The recent judgment of the Court of Appeal delivered on the 8th of September 2022 in Kevin Meehan v Shawcove Ltd and Ors provides helpful guidance on how the courts must approach an assessment of general damages in cases involving multiple injuries, as well as on how the courts must consider the proportionality of an assessment of general damages in light of the maximum award permitted.
This was an appeal against the manner in which the High Court had assessed the level of general damages and loss of opportunity in its judgment last year. Hanna J awarded the Plaintiff €375,000, comprising €125,000 for pain and suffering to date, €175,000 for pain and suffering into the future and €75,000 for loss of opportunity.
The Court of Appeal Decision
In his judgment, Noonan J, with Faherty and Binchy JJ agreeing, made it quite clear that he had the utmost respect for Mr Meehan’s drive and perseverance in spearheading his impressive recovery from what were very serious injuries and in returning remarkably soon to his successful career. He had suffered fractures to his back and legs, various soft tissue and dental injuries, as well as PTSD and depression after a lift he was in collapsed. He had ongoing knee pain and would eventually require surgery – including the possibility of a total knee replacement before the age of 50.
Ultimately, the Court of Appeal held that the sum of €125,000 for pain and suffering to date was appropriate. However, general damages into the future were adjusted downwards from €175,000 to €75,000, while damages for loss of opportunity were adjusted downwards from €75,000 to €50,000. Therefore, the total award for General Damages was adjusted downwards from €300,000 to a total of €200,000, which was deemed proportionate having regard to the maximum award permitted and to other awards in cases with injuries of comparable seriousness.
Noonan J stated that an award of €300,000 was normally reserved for cases involving serious and permanent disability of such severity as to compromise one’s ability to carry out the normal activities of daily living to a significant degree. He added that damages of this level have also been awarded where no major physical disability was suffered, but where there had been serious or sustained sexual abuse, or where life expectancy was adversely affected. This Plaintiff had recovered to the extent of leading a normal and rewarding life, albeit with some limitations, so that an award of €300,000 for General Damages was deemed not to be proportionate in the circumstances.
The Court of Appeal made clear that any award must be proportionate to the maximum award in the most serious cases; that is €500,000, and it must also be proportionate in the context of other awards. Noonan J noted how adopting the ‘cap’ approach makes applying the doctrine of proportionality difficult. He referred to the Supreme Court decision of Clarke CJ in Morrissey v HSE who concluded that the proper approach to the limit of damages for pain and suffering is to see the limit as the appropriate award for the most serious damages. Therefore, all less serious damages should be determined by reference to it on a proportionate basis. In Morrissey, Clarke J also held that injuries of a very different nature may be comparable in seriousness. Thus, a cap of €500,000 for the most serious injuries was established, though the type of injuries leading to such an award were not set in stone.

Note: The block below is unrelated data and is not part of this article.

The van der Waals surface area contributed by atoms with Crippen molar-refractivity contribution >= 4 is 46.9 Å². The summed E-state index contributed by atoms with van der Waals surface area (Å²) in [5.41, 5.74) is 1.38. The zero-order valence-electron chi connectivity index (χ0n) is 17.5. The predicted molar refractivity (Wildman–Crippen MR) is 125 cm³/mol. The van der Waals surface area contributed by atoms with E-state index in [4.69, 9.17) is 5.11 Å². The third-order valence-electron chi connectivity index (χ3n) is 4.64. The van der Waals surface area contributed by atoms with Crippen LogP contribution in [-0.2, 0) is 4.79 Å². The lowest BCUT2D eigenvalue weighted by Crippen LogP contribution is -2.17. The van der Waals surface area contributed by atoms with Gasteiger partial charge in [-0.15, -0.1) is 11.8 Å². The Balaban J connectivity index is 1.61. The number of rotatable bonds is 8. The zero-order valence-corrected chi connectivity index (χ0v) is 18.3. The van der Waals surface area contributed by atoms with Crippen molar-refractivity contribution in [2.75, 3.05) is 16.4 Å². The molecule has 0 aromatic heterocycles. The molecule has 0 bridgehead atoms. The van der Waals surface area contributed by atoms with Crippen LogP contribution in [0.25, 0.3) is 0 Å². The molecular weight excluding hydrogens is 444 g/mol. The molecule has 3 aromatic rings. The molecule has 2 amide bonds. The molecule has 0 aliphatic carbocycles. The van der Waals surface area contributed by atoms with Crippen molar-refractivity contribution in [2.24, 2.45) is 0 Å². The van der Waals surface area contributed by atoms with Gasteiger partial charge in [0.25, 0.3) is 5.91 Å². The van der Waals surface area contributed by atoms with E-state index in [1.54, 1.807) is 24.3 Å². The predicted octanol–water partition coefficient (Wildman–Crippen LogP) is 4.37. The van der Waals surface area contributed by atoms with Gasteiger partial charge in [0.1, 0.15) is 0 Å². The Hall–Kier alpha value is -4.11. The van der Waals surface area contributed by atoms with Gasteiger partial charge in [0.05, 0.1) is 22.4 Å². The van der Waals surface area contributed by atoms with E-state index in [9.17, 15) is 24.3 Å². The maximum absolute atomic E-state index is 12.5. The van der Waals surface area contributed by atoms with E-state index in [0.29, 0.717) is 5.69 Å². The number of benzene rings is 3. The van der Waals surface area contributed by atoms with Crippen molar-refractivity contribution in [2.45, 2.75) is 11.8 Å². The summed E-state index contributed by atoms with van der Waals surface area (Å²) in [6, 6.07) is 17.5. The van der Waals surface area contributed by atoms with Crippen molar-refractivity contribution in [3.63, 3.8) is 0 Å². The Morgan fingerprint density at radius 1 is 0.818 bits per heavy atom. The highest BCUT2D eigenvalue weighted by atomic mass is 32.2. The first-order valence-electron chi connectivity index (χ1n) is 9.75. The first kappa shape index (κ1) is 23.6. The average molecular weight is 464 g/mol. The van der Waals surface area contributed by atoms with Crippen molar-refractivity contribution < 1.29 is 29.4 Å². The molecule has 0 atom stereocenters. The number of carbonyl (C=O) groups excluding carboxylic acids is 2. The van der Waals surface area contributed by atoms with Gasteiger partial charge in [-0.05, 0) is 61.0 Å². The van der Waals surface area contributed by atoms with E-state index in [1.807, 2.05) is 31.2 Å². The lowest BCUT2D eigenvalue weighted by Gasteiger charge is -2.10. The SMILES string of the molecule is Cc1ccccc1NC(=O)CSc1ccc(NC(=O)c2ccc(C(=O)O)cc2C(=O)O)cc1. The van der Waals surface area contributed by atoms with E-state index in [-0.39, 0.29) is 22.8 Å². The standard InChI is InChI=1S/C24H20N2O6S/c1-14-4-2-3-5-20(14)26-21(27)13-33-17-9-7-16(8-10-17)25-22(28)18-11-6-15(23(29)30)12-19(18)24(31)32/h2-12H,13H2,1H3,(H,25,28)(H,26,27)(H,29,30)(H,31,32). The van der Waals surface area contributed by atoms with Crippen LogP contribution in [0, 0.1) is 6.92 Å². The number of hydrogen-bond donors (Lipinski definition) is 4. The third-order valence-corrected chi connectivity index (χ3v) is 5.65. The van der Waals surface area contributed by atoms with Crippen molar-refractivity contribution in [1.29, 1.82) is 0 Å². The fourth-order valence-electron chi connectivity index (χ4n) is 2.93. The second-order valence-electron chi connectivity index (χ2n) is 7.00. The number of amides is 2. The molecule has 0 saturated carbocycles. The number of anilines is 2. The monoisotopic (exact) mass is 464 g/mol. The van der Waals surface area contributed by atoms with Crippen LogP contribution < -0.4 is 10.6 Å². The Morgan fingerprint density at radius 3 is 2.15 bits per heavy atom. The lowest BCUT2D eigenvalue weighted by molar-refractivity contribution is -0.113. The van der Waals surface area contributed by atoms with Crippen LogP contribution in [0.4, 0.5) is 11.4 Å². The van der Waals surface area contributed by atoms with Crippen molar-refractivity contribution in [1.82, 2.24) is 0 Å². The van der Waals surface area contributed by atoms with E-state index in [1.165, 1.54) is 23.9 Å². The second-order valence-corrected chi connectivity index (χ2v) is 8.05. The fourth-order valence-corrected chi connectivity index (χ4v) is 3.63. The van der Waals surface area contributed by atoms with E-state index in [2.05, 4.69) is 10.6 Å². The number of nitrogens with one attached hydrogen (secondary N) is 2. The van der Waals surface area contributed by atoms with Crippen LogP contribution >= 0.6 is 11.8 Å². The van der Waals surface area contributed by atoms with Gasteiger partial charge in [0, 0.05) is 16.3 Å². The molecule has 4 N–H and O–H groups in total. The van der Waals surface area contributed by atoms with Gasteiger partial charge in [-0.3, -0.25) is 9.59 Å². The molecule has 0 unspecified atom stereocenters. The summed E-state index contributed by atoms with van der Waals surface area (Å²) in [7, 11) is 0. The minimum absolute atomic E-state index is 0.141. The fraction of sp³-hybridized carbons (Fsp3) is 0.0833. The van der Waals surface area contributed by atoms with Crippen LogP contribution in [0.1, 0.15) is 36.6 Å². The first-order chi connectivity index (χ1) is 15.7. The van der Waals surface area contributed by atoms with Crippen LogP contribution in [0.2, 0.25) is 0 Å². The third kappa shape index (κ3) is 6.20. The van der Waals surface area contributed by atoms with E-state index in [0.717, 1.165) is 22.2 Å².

Navigating the proportionality of an award becomes even more complex where multiple injuries are involved. Noonan J referred to the Personal Injuries Guidelines which state that the correct approach is to identify the most significant injury and then to adjust the value to ensure there is fair and just compensation for the lesser injuries; all the while ensuring proportionality in the overall award. As noted already, the maximum award permitted and the relativity of awards to other plaintiffs must also be borne in mind in this proportionality equation. This, it seemed, is what the trial judge had been attempting in arriving at a global figure and Noonan J saw nothing wrong with that approach in principle. However, the global figure of €300,000 for General Damages amounted to 60% of the maximum. Given the Plaintiff’s unusually impressive recovery, this was deemed inappropriate and €200,000 was deemed to be the appropriate figure.
Relationship with Special Damages
Another aspect of the general damages assessment on which the court provided guidance is the interplay, or lack thereof, between general and special damages. Reference was made to the decision of O’Higgins CJ in Sinnott v Quinnsworth which held that general damages are about compensation, and therefore, involve separate considerations and should not be reduced due to a high award of special damages.
Although Mr Meehan had suffered very serious injuries, he had made a remarkable recovery due to what the Court of Appeal stated was his own motivation and drive. In light of this, the Court was of the opinion that €300,000 was not an appropriate or a proportionate award for general damages. That level of general damages should be reserved for the most serious and permanent injuries which compromise activities of daily living to a significant degree. A downward adjustment from €300,000 to €200,000 was made based on proportionality to the maximum award, proportionality to other plaintiffs, and a formula to be employed where multiple injuries are involved; that is to identify the most serious injury and adjust the value to ensure fair and just compensation for the lesser injuries.
  IECA 208.
  IESC 6.
  WJSC-SC 1719.